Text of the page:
In the ‘90s, it seemed like nothing could stop Mariah Carey’s run of pop-chart dominance. Then the 2000s came, and she decided to make a movie. Even though this is essentially her own biopic, Carey is entirely unconvincing playing herself, and the script is loaded with rags-to-riches cliches. (It’s also a fairly obvious riff on A Star Is Born.) It bombed hard at the box office and cratered Carey’s career as both an actor and singer. She recovered, but the movie probably won’t receive a reappraisal anytime soon: Carey herself calls it her greatest regret.

Most monstrously vain moment: Mariah’s character, Billie, tearfully reunites with her alcoholic mother the morning after her triumphant concert at Madison Square Garden, while still wearing her sparkly stage dress.

  • Film

Of the many ambitious failures Kevin Costner was involved in back in the ‘90s, The Postman deserves special commendation for being the actor’s directorial followup to the Oscar-winning Dances with Wolves. A sci-fi epic about a post-apocalyptic mail carrier touring the ruins of the United States, it’s a big, bloated bore – and notorious flop – that makes you long for the non-stop thrill ride that is Waterworld.

Most monstrously vain moment: hey, look, Tom Petty’s here for some reason! Probably so Costner – who fancies himself a roots-rocker on the side – could brag about hanging out with Tom Petty.

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  • Film
  • Thrillers

Someone at Warner Brothers had to have lost a bet or had some incriminating photos floating around or something to allow Steven Seagal to direct his own movie. On Deadly Ground isn’t terribly different from any of Seagal’s other generic punch ‘em ups, but there is a pronounced messianic streak running through it. Seagal cast himself as the hilariously named Forrest Taft, an eco-warrior with a white saviour complex protecting an inuit village from an evil corporation planning to build a refinery on their land. What better way to save that land than blowing most of it up?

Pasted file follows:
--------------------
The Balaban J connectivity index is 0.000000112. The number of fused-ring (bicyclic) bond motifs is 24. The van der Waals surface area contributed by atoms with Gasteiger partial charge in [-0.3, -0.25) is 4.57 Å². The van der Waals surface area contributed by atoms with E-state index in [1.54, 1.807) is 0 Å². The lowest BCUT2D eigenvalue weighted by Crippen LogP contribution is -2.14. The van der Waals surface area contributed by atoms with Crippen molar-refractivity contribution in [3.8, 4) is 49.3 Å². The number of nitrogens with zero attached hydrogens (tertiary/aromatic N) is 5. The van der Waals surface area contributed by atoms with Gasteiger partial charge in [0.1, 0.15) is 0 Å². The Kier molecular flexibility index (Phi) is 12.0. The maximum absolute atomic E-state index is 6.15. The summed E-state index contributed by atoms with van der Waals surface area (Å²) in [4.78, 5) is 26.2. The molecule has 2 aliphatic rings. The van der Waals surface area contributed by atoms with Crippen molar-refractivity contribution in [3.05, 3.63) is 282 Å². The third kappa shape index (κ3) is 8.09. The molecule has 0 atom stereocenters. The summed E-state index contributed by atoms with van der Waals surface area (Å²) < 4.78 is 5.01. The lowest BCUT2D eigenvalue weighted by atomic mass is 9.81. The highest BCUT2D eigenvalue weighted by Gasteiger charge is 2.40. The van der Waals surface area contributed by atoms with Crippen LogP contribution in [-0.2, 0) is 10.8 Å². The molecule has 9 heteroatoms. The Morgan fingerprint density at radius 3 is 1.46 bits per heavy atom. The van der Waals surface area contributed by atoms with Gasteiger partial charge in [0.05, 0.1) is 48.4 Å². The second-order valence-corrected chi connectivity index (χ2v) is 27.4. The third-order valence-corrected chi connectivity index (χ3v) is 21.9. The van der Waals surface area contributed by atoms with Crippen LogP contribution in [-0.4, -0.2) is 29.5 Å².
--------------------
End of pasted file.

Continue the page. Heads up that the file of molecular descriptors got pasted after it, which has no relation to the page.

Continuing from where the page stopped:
Most monstrously vain moment: the concluding monologue, a four-minute environmentalist speech in which Seagal-as-Taft rambles about everything from ‘alternative engines’ to corporate pollution to dying plankton.

  • Film
  • Drama

Kevin Spacey has been accused of much more monstrous things than attempting to play a 30-something Bobby Darin while being in his late 40s, but if we’re considering only his filmography, this dismal biopic is among his worst offences. Spacey had a long-running obsession with the crooner, and thus took the full reins of this passion project: writing, directing and, as mentioned, donning a black toupee and trying to pass himself off as a ‘50s pop idol. He even does the singing himself. It’s the kind of vainglorious exercise that turns what’s ostensibly meant as an homage to a great entertainer into a creepy game of dress up.   

Most monstrously vain moment: Spacey, as Darin, performing ‘Splish Splash’ for an audience of screaming teenagers while looking like a wax statue come to life. 

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The Day the Clown Cried (1972)
Image: Nate Waschberger

11. The Day the Clown Cried (1972)